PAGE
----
Ok, before the hokey page title turns you off, hear me out. In the spirit of being real, it’s about 80% weight loss, 20% woo-woo fitness attitude adjustment, so here’s the background.
I was a “normal” weight for most of my twenties. I was married at age 25, and we had our first child just before I turned 30. During that pregnancy, I gained about 55 pounds, and lost about 30 of it after my son was born. Regaining my pre-pregnancy weight was not a real priority for me as I struggled with a severe case of post-partum depression that I didn’t get treatment for until he was six months old. Between the anti-depressants, another pregnancy (my daughter), and then another round of anti-depressants, I spent most of my 30’s focusing on my mental health rather than my physical health.
In May of 2013, I started thinking that I’d felt been in a good place mentally for about a year. No need for anti-depressants, able to anticipate mood shifts due to Lady Times and adjust how I handled them, and generally sort of happy with my life. Except for the fact that my weight had creeped back up into Alarming Numbers That Start with Two. I was 5′ 8″, and weight 211 pounds. I was somewhere between a US size 16 and 18.
I also knew that if I was ever going to make a change to my physical fitness habits (or lack thereof), the time to do it would be before I turn 40, which happens(-ed) in the summer of 2014. So after stress-eating Reese’s Peanut Butter Cup Minis by the handful before the end of the school year, I decided that once we returned from our annual Memorial Day beach vacation, I’d Do Something.
So, over the course of June 2013-February 2014, I’ve lost a total of 56 pounds, with a goal of losing 60 pounds total. Here’s some frequently asked questions I get about how I did it:
How did you lose the weight?
Math. I burned more calories than I ate. There’s no magic pill that will get around that math, so you can either reduce the calories you eat, or increase the calories you burn. It’s most effective if you do both.
What kind of exercise did you do?
I started running. I was never able to run a mile in high school, but I started using two “Couch to 5K” apps to help. The first is a generic program that integrates with your playlist and sets up alternating walk/run activities: C25K. The second, and my favorite one, is the Zombies, Run! 5K app. This mixes in story segments about the zombie apocalypse with your music playlist with similar walk/run alternate activities. Both take about 8 weeks to get you up running a 5k distance, or you repeat segments as needed to match your particular health needs. After I got to where I could run >3 miles without stopping, I moved over to the “regular” Zombies, Run! app for my daily runs.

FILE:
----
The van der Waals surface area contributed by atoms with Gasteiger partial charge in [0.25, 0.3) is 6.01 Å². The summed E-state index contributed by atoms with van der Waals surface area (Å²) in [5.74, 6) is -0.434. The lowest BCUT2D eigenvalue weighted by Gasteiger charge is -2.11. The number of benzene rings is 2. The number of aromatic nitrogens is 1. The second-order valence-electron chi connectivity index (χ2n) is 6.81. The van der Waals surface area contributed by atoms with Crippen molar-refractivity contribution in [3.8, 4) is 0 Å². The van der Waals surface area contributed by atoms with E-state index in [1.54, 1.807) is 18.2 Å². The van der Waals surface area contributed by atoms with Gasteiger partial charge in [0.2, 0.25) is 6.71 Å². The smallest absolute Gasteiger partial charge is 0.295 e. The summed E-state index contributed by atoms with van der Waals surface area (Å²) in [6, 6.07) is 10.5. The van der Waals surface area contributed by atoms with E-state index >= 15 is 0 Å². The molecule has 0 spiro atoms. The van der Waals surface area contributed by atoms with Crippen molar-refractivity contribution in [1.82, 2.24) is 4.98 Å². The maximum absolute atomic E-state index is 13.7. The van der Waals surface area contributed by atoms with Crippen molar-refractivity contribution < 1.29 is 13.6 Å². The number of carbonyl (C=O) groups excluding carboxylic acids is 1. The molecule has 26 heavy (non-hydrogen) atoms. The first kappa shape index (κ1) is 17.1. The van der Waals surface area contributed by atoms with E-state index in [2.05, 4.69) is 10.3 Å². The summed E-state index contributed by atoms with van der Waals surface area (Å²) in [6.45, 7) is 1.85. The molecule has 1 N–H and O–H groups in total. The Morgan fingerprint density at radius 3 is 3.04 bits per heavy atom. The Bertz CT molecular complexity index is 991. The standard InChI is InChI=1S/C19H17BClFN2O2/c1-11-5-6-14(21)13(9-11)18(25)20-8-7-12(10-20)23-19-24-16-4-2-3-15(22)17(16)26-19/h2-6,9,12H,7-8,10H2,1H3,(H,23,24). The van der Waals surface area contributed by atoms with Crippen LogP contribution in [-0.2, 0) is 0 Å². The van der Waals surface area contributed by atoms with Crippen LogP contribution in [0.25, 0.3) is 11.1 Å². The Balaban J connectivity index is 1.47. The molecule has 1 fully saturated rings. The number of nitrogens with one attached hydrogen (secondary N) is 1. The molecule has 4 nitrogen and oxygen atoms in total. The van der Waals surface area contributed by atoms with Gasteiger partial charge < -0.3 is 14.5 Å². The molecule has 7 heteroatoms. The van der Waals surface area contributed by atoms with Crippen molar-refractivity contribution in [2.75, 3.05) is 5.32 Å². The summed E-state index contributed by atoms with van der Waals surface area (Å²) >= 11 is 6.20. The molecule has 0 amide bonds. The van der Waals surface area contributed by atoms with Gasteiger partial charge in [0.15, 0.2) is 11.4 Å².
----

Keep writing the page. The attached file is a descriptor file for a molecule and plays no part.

Yes. I knew that in order for me to stick with an exercise program, I had to make it part of my daily routine, to the end that I would feel weird or “off” if I didn’t do it. I’m not as rigorous about it now that I’m so close to my goal, and may take a day off during the week as my schedule dictates. Perhaps you are different, but I’m guessing that if you’re seeking weight loss advice from a cat-crazy quilter lady on the interwebs, maybe not. Try to do something active each day.
What did you eat?
I was not so foolish to believe that I could continue to eat the same junk in the same quantity and lose weight just because I added a 200-300 calorie burning exercise to my day, so I started counting my calories. My balance of carbs/protein/fat is not ideal and still needs work, but in the first months of my weight loss I aimed for a 750 calorie deficit. In February 2014, I moved to a 500 calorie deficit goal. As long as I eat within that calorie limit, I will lose weight. I will still eat chocolate, but I know that it’s taking calories away from a “real” meal so I’ll have to do more veggies or fruits or salad to still feel full on a limit calorie budget. I’m not a nutritionist, but I can do math.
How did you count calories?
I have a FitBit that tracks steps and flights of stairs and activities, and their website and app has a food tracking component. I use that to tell me how many calories I have left in my budget for the day, as well as tracking my sleep and water intake. FitBit also has a social component to it so you can get into Step Wars with your friends, or create groups. There is a group of quilty podcast listeners if you want to join.
That sounds like a lot of work.
Good things in life rarely come for free. Your health is worth it. I wasn’t able to pay this much attention to my physical health while I was still worried about my mental health, and you may have your own mental/emotional/physical blocks that stop you from becoming more physically active.
Pics or it didn’t happen!